How Datathons Drive New Understanding of Earth’s Evolution
Studying minerals helps scientists tell the story of our planet’s evolution and even helps us understand life’s development on Earth. However, geochemists collect a lot of data in many different labs all over the world. Connecting data sets and wading through the sea of information to tease apart patterns and relationships is a major challenge for modern geoscientists.
That’s where “datathons” come in.
Defining a datathon
Much like “hackathons” before them, datathons are high-intensity collaborative meetings that bring together people from a variety of disciplines to solve a set of problems. The difference is that instead of writing a program, datathons start with a scientific question or dataset and can end with potential publications.
Participants start their day of data diving by discussing the goals of the meeting. Shaunna Morrison, an EPL Research Scientist who organized the recent 4D (Deep-Time Data Driven Discovery) Initiative Datathon, explains what that looks like for geoscientists, “These goals could be things like working on a machine-learning algorithm to generate a predictive model in a particular system of interest, or it could be a general exploration for trends in a large, complex data resource.”
Once everyone has a handle on the questions, the participants work in small groups to clean, explore, and analyze the data. They also spend time generating models, figures, and ideas. They come up with new questions, and may even start to draft papers. By the end of the day, the group comes back together to share their findings and delegate tasks for future work.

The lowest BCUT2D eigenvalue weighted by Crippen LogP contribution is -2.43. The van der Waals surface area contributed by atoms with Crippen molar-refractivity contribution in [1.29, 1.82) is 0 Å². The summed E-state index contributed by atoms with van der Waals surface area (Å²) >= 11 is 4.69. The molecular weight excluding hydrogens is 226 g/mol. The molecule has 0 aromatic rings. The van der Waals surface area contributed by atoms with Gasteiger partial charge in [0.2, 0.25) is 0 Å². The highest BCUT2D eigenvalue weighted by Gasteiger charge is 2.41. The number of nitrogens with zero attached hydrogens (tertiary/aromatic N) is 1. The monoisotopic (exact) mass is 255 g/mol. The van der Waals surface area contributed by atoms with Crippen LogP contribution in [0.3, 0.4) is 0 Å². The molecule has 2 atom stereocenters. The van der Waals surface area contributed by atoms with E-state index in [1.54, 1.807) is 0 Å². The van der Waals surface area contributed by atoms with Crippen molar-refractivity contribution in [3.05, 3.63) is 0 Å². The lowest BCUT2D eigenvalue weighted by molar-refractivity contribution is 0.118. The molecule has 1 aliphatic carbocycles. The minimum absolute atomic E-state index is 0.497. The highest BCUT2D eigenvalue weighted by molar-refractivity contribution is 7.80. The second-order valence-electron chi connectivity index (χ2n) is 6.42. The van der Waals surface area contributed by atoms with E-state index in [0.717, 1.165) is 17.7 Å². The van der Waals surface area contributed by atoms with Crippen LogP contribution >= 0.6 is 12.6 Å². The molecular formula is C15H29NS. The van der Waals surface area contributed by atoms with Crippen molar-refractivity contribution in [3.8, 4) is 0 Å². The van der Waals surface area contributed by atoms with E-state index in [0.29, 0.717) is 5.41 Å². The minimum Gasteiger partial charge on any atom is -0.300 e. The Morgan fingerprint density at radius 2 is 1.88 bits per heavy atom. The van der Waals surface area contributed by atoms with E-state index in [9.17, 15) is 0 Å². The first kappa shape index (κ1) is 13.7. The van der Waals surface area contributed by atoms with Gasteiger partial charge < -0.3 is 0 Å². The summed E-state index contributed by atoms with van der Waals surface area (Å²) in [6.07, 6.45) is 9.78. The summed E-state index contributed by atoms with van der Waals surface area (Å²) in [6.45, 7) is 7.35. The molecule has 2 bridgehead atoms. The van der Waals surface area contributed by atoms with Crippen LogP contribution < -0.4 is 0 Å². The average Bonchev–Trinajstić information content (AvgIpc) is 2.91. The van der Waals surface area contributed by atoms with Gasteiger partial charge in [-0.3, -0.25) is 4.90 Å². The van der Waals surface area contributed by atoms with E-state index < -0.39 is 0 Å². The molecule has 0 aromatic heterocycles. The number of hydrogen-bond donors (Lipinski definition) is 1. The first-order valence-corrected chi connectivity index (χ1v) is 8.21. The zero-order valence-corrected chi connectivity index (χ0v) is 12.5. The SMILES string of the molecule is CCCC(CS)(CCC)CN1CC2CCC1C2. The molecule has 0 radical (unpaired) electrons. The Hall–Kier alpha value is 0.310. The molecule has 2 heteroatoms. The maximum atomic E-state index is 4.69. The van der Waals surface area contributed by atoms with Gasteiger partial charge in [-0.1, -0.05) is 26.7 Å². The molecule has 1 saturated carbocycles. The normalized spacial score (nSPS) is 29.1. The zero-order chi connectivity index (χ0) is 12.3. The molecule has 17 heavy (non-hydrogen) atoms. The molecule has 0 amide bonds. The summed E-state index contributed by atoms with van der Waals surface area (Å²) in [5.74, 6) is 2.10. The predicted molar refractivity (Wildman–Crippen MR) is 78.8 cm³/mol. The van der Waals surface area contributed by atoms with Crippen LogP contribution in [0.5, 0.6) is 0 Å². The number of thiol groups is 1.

Morrison explained it like this, “Basically, it's a very intense, data-centric working meeting.” She continued, “We usually start in the morning and go until dinner time. If we can meet in real life, we keep talking about ideas and next steps through dinner. It’s a very long day, but very productive.”
Getting on the Datathon Train
Morrison attended her first datathon in 2016. From that one meeting emerged a groundbreaking idea: scientists could use network analysis—like that used to analyze groups of friends on social media—to understand the relationships between rocks and minerals.
“We knew there were higher dimensional trends in our data, but we didn't have the tools or the knowledge to understand how to explore those trends, visually or analytically,” said Morrison. The collaboration across disciplines was essential, Morrison continued, “Once we showed our data to the Rensselaer Polytechnic Institute data scientists, I was blown away by what they came up with!”
Since 2016, Carnegie’s Robert Hazen and Shaunna Morrison have hosted dozens of datathons with the goal of understanding Earth’s complex mineral interactions through data analysis. Datathons continue to be an essential collaborative tool to hasten the data-driven understanding of our ever-evolving planet.
“If I'm organizing a meeting,” says Morrison, “It will be a datathon.”
Analytical tools to come out of 4D Initiative datathons in the past:
Mineral network analysis: provides a holistic view of complex mineralogical relationships through space and time, including finding that mineral data naturally embed timelines and chemical trend lines (Example)